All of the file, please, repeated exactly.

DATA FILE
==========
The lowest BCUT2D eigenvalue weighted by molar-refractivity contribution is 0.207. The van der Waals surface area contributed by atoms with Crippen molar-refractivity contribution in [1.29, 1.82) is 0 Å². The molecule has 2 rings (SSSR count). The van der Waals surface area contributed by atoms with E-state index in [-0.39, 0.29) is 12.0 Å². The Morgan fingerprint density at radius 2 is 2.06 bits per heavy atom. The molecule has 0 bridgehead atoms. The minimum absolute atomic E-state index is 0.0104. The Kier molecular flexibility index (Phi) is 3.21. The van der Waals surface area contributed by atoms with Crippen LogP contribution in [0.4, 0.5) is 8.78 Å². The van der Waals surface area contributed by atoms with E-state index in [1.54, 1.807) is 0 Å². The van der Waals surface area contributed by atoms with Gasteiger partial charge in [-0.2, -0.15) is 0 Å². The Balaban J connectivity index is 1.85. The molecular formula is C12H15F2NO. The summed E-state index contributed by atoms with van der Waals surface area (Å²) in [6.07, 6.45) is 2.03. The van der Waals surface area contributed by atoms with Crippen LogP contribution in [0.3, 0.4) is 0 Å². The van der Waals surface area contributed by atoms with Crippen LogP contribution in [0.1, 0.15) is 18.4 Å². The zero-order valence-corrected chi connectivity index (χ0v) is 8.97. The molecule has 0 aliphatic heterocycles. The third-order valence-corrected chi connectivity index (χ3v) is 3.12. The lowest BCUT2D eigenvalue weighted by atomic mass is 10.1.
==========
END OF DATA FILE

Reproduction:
The lowest BCUT2D eigenvalue weighted by molar-refractivity contribution is 0.207. The van der Waals surface area contributed by atoms with Crippen molar-refractivity contribution in [1.29, 1.82) is 0 Å². The molecule has 2 rings (SSSR count). The van der Waals surface area contributed by atoms with E-state index in [-0.39, 0.29) is 12.0 Å². The Morgan fingerprint density at radius 2 is 2.06 bits per heavy atom. The molecule has 0 bridgehead atoms. The minimum absolute atomic E-state index is 0.0104. The Kier molecular flexibility index (Phi) is 3.21. The van der Waals surface area contributed by atoms with Crippen LogP contribution in [0.4, 0.5) is 8.78 Å². The van der Waals surface area contributed by atoms with E-state index in [1.54, 1.807) is 0 Å². The van der Waals surface area contributed by atoms with Gasteiger partial charge in [-0.2, -0.15) is 0 Å². The Balaban J connectivity index is 1.85. The molecular formula is C12H15F2NO. The summed E-state index contributed by atoms with van der Waals surface area (Å²) in [6.07, 6.45) is 2.03. The van der Waals surface area contributed by atoms with Crippen LogP contribution in [0.3, 0.4) is 0 Å². The van der Waals surface area contributed by atoms with Crippen LogP contribution in [0.1, 0.15) is 18.4 Å². The zero-order valence-corrected chi connectivity index (χ0v) is 8.97. The molecule has 0 aliphatic heterocycles. The third-order valence-corrected chi connectivity index (χ3v) is 3.12. The lowest BCUT2D eigenvalue weighted by atomic mass is 10.1.